When you talk to Connor O’Loughlin ‘17 about his project Wyverns in Space, you might believe, if you’ll excuse the pun, he has stars in his eyes. Enamoured with all things space related, O’Loughlin conceived of launching the 3-d printed Kingswood Oxford mascot, the Wyvern, attached to a weather balloon into the atmosphere with a GoPro camera and GPS to record the entire event last spring. And, on September 3, the Wyvern went where no Wyvern has ever ventured before -- 83,000 feet into the atmosphere. For those of you who are not as adept as O’Loughlin in converting the measurement, that’s 16 miles above the Earth.
O’Loughlin needed buy in from various constituents on campus to realize his project. He created a proposal with a thorough line itemized budget of $1,100 that included a prosaic styrofoam box and swim noodle stabilizer to two GPS trackers, flight computer, radio bug, cameras, temperature sensors, parachute and weather balloon. After presenting his concept to the student government in what O'Loughlin calls his “fancy dress aka suit”, the council agreed to fund $400 for launch. An entrepreneur at heart, O’Loughlin raised the balance of the money by selling buttons, designed by KO student, Bobby McCabe ‘16 as well as wrist bands. O’Loughlin enlisted the help of many hands, including faculty advisor, Noah Lynd, administrators Will Gilyard and Carolyn McKee, Ryan Clifford ‘17 for the 3D printing, Dan Bateson in the IT department, videographer Tim Bucknam ‘17 and student government liaison, Adam Kim ‘17. Director of Facilities, Larry Marciano, helped with gaining approval from the school’s legal team to ensure that the project was safe and to make certain that the sprinklers would be off the morning of the deployment. O’Loughlin was quick to add that there was always an adult present during the operation.
So, on a clear morning, O’Loughlin and many well-wishers, sent the intrepid Wyvern into space, reaching the aforementioned 83,000 feet, attaining a top speed of 93 mph and recording a low temperature of -64 F. All the data streamed into O’Loughlin’s phone; however, there was a slighthiccup when one of the GPS trackers malfunctioned. Launching the Wyvern was one aspect, retrieving the Wyvern was another. Preparing for any inevitability for the Wyvern’s touchdown, O’Loughlin jammed his car with a canoe, 12 foot metal poles and money (if necessary to cajole someone into helping his effort). The GPS tracker last recorded signal was in Sterling, CT on the Rhode Island border, one mile into an individual’s property. O’Loughlin and his companions, James Witt ‘17‘ and his brother Aidan ‘20 spoke to the owner and explained the project, and the man escorted the team to the site of the Wyvern, deep in a thicket of trees and brush. The Wyvern was 60 feet up in a tree and after much prodding to dislodge the Wyvern, the property owner lent the boys an ax and allowed them to cut down the tree, leaving O’Loughlin with three calluses for his effort.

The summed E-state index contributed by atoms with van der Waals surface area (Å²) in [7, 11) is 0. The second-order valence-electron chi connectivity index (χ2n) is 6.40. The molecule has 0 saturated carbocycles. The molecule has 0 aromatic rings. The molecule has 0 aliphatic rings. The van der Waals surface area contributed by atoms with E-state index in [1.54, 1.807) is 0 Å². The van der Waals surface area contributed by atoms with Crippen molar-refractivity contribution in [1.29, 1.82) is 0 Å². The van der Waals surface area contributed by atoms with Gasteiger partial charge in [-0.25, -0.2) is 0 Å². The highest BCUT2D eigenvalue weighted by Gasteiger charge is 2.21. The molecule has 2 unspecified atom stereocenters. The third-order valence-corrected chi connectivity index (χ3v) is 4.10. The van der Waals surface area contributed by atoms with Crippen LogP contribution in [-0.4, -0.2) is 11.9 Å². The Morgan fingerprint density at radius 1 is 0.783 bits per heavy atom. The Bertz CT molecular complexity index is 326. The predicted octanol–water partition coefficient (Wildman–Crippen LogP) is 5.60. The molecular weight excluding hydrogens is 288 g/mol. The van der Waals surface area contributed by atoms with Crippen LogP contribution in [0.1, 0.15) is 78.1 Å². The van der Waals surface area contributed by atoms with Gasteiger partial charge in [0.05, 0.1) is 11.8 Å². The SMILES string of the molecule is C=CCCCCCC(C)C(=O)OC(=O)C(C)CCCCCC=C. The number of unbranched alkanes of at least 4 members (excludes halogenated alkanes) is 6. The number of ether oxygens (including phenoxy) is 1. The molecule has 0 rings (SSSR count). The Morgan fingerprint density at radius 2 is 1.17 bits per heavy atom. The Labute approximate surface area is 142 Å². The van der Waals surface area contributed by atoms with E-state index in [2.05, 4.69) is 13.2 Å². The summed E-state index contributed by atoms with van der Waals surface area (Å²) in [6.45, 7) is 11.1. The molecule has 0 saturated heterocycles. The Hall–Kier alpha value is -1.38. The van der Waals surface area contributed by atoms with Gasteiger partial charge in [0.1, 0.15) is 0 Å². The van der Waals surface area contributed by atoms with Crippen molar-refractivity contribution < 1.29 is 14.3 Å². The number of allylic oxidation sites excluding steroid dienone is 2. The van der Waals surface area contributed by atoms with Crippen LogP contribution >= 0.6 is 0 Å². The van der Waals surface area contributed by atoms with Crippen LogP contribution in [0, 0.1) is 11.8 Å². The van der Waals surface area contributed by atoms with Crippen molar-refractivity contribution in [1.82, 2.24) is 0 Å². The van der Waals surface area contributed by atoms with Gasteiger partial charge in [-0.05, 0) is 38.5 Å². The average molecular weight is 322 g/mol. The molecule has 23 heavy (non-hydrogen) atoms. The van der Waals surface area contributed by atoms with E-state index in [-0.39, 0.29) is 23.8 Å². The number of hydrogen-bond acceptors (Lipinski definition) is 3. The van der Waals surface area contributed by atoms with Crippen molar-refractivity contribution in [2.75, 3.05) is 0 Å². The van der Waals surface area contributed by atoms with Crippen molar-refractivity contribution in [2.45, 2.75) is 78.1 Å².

After retrieving the Wyvern, O’Loughlin examined the data and reviewedthe six hours of footage from the camera. A stunning series of images emerged including the Wyvern hovering over the curvature of the earth and one of the weather balloon exploding in space. O’Loughlin presented a video of the entire project at a school assembly including his deep data analysis of the Wyvern’s journey. O’Loughlin said, “That was 100% the most rewarding part - to be able to show other people the video of what we had done.” He said people finally understood after months of explaining what he was trying to do.
Biggest lesson O’Loughlin learned? How to work through layers of approvals and steps and not lose sight of the goal. If you see O'Loughlin around town, (he’s in the car with, obviously, the NASA sticker) give him a thumbs up for blue sky thinking and not giving up on his infinite vision.